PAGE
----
Latvia guides way towards EU data protection future

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Latvia's Presidency of the European Union, which ends June 30, racked up another achievement Monday with Justice Ministers representing EU member states agreeing on a future approach to the hot topic of data protection. 

At a meeting of the Justice and Home Affairs council in Brussels, ministers led by Latvia's Dzintars Rasnačs, chairing, agreed a general approach on general data protection regulation that establishes rules adapted to the digital era.

"Today we have moved a great step closer to modernised and harmonised data protection framework for the European Union. I am very content that after more than 3 years of negotiations we have finally found a compromise on the text. The new data protection regulation, adapted to the needs of the digital age, will strengthen individual rights of our citizens and ensure a high standard of protection," Rasnačs said.

However, it's far from the end of the road. A 'general approach' means that the council has a political agreement on the basis of which it can now begin negotiations with the European Parliament with a view to reaching overall agreement on new EU data protection rules. First discussions with the Parliament are planned for 24 June 2015.

"I salute the readiness of the European Parliament to start the trilogue negotiations already next week. Hopefully we will come to the final agreement rapidly so that our citizens can enjoy the benefits of the reform as soon as possible", said Rasnačs.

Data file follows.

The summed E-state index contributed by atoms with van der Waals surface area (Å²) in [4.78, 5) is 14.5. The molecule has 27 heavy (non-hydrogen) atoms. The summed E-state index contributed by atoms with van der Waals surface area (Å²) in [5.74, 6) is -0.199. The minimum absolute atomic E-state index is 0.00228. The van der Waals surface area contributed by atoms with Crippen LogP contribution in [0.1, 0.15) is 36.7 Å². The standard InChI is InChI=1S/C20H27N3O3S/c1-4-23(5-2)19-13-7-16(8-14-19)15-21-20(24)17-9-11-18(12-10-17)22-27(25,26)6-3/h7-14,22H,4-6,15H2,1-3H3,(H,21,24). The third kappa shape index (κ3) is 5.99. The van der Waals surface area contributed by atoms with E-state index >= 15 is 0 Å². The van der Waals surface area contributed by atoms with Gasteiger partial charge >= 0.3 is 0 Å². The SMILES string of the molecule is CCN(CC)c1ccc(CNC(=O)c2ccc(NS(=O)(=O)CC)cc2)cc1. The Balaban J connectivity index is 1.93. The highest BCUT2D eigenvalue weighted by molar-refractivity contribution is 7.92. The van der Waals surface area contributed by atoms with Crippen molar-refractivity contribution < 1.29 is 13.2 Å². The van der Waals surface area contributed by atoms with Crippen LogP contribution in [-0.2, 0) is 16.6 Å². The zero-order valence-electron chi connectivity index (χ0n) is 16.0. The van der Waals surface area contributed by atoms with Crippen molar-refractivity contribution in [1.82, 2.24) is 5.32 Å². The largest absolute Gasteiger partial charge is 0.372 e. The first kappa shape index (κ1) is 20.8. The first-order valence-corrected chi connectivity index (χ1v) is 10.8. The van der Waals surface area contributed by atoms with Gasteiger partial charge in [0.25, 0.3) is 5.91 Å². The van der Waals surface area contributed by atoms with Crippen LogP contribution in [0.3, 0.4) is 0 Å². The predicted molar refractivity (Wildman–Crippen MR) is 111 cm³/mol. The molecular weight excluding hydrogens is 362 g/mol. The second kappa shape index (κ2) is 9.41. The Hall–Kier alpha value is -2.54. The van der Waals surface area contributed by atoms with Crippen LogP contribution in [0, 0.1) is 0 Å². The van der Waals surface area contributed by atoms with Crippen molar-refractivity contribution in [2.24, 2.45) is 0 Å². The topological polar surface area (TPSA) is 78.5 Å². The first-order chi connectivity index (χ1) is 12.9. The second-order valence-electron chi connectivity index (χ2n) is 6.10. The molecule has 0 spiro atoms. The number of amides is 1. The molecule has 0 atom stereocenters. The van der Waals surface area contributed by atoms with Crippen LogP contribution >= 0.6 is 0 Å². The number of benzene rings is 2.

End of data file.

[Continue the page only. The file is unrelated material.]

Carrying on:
After that, the incoming Luxembourg Presidency will take responsibility for further progress.

Under the agreed wording, personal data must be collected and processed lawfully under strict conditions and for a legitimate purpose. Data controllers (those responsible for the processing of data) must respect specific rules, such as the requirement for unambiguous consent by the data subject (the individual whose personal data is being processed), in order to be allowed to process personal data.

To ensure improved legal redress, data subjects will be able to have any decision of their data protection authority reviewed by their national court, irrespective of the member state in which the data controller is established.

Data subjects, as well as, under certain conditions, data protection organisations can lodge a complaint with a supervisory authority or seek judicial remedy in cases where data protection rules are not respected. Furthermore, when such cases are confirmed, data controllers face fines of up to €1 million or 2% of their global annual turnover.

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